The motion Judge suppressed the evidence seized from defendant's car, concluding that the officer's reason for requiring the passengers to alight from the vehicle, to impound it, was not legally sustainable. He also found that the drugs in the vehicle would not have been in plain view "but for the fact . . . of the frontseat passenger getting out of the car . . . ." Finding that State v. Smith, 134 N.J. 599, 637 A.2d 158 (1994), "makes it very clear that you cannot just ask the [passengers] out[,]" the Judge concluded that absent some heightened suspicion of danger, Officer Sopelsa's conduct was not constitutionally permissible.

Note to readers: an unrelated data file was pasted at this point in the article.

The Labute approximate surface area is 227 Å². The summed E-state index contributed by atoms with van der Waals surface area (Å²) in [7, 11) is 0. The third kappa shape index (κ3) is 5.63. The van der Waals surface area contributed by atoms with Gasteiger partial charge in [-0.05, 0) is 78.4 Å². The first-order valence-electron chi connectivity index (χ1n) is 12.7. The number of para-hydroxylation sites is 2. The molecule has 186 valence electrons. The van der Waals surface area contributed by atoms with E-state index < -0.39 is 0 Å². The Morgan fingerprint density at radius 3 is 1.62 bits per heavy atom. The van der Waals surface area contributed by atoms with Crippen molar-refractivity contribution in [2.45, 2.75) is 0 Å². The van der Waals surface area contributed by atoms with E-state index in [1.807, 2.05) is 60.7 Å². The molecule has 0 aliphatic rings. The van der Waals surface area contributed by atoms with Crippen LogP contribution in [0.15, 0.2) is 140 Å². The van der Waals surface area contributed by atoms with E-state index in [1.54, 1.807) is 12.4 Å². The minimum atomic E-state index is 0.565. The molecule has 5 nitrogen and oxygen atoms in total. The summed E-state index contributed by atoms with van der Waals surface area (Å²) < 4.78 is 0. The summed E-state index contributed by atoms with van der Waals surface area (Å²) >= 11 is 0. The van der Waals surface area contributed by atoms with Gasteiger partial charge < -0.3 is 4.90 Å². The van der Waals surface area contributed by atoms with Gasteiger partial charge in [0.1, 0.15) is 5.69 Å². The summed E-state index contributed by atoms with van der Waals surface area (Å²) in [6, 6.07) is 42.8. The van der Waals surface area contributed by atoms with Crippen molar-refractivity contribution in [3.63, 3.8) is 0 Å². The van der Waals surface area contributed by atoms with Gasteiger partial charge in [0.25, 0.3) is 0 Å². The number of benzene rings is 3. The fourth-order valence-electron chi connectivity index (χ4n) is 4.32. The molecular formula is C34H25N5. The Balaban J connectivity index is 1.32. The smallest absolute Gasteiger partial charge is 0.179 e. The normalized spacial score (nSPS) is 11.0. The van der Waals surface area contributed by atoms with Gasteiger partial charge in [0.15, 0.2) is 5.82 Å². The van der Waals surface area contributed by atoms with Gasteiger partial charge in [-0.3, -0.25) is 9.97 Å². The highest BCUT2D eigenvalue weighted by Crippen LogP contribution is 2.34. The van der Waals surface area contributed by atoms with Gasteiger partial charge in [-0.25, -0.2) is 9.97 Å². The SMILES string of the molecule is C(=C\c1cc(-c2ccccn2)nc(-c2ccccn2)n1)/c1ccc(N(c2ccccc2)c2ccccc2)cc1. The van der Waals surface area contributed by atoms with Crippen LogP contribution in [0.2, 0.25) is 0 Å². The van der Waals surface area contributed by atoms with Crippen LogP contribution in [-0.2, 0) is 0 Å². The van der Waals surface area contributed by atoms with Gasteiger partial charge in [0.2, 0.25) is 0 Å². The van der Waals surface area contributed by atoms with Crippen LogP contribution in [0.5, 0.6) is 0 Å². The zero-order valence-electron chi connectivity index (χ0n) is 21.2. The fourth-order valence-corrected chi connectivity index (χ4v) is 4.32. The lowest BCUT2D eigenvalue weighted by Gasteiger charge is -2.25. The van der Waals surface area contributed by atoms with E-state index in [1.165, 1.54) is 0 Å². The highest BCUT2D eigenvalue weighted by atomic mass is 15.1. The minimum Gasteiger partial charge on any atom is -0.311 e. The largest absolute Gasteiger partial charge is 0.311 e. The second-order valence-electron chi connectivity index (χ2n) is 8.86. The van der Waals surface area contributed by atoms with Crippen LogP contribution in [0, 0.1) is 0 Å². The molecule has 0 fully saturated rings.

Preliminarily, there is no issue concerning Officer Sopelsa's initial stop of defendant's vehicle. The officer had a reasonable basis to stop the vehicle when it made an unlawful left turn from the right lane of the Route 9 exit ramp. N.J.S.A. 39:4-123. See State v. Williamson, A-38, slip op. at 2-3 (N.J. Supreme Court Dec. 19, 1994) (State need only prove that police had reasonable and articulable suspicion that defendant violated motor vehicle statute, not that it could convict defendant of the offense); see also Delaware v. Prouse, 440 U.S. 648, 663, 99 S. Ct. 1391, 1401, 59 L. Ed. 2d 660, 673 (1979); State v. Casimono, 250 N.J. Super. 173, 178-79, 593 A.2d 827 (App. Div. 1991), certif. denied, 127 N.J. 558, cert. denied, U.S. , 112 S. Ct. 1978, 118 L. Ed. 2d 577 (1992); State v. Murphy, 238 N.J. Super. 546, 554, 570 A.2d 451 (App. Div. 1990). The narrow question before us is whether the officer's order to the passengers to exit the vehicle is sustainable.